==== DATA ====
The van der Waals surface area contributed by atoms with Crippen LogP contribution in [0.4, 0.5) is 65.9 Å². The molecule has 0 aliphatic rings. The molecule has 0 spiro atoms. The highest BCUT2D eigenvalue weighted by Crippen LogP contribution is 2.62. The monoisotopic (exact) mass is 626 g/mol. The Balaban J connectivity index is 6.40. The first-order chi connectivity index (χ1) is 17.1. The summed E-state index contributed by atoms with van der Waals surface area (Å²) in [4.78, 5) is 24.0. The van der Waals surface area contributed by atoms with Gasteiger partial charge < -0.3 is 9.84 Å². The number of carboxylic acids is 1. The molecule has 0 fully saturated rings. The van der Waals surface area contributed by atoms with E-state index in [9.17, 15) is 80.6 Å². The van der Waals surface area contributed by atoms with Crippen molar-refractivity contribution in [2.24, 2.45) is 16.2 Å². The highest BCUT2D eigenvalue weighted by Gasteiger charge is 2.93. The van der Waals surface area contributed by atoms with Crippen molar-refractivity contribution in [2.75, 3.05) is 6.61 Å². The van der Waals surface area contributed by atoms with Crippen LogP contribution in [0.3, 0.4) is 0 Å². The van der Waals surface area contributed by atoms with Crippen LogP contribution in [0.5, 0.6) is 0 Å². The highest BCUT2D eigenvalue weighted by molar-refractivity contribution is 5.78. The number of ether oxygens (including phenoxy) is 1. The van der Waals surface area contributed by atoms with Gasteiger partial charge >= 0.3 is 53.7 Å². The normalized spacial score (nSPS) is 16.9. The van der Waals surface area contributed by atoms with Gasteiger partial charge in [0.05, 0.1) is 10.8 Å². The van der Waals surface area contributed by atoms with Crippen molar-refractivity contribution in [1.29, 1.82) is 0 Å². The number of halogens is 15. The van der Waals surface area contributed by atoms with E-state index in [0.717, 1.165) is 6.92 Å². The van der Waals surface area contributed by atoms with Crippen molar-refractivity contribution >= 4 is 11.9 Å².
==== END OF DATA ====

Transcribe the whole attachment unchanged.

The van der Waals surface area contributed by atoms with Crippen LogP contribution in [0.4, 0.5) is 65.9 Å². The molecule has 0 aliphatic rings. The molecule has 0 spiro atoms. The highest BCUT2D eigenvalue weighted by Crippen LogP contribution is 2.62. The monoisotopic (exact) mass is 626 g/mol. The Balaban J connectivity index is 6.40. The first-order chi connectivity index (χ1) is 17.1. The summed E-state index contributed by atoms with van der Waals surface area (Å²) in [4.78, 5) is 24.0. The van der Waals surface area contributed by atoms with Gasteiger partial charge < -0.3 is 9.84 Å². The number of carboxylic acids is 1. The molecule has 0 fully saturated rings. The van der Waals surface area contributed by atoms with E-state index in [9.17, 15) is 80.6 Å². The van der Waals surface area contributed by atoms with Crippen molar-refractivity contribution in [2.24, 2.45) is 16.2 Å². The highest BCUT2D eigenvalue weighted by Gasteiger charge is 2.93. The van der Waals surface area contributed by atoms with Crippen molar-refractivity contribution in [2.75, 3.05) is 6.61 Å². The van der Waals surface area contributed by atoms with Crippen LogP contribution in [0.3, 0.4) is 0 Å². The van der Waals surface area contributed by atoms with Crippen LogP contribution in [0.5, 0.6) is 0 Å². The highest BCUT2D eigenvalue weighted by molar-refractivity contribution is 5.78. The number of ether oxygens (including phenoxy) is 1. The van der Waals surface area contributed by atoms with Gasteiger partial charge >= 0.3 is 53.7 Å². The normalized spacial score (nSPS) is 16.9. The van der Waals surface area contributed by atoms with Gasteiger partial charge in [0.05, 0.1) is 10.8 Å². The van der Waals surface area contributed by atoms with Crippen molar-refractivity contribution in [1.29, 1.82) is 0 Å². The number of halogens is 15. The van der Waals surface area contributed by atoms with E-state index in [0.717, 1.165) is 6.92 Å². The van der Waals surface area contributed by atoms with Crippen molar-refractivity contribution >= 4 is 11.9 Å².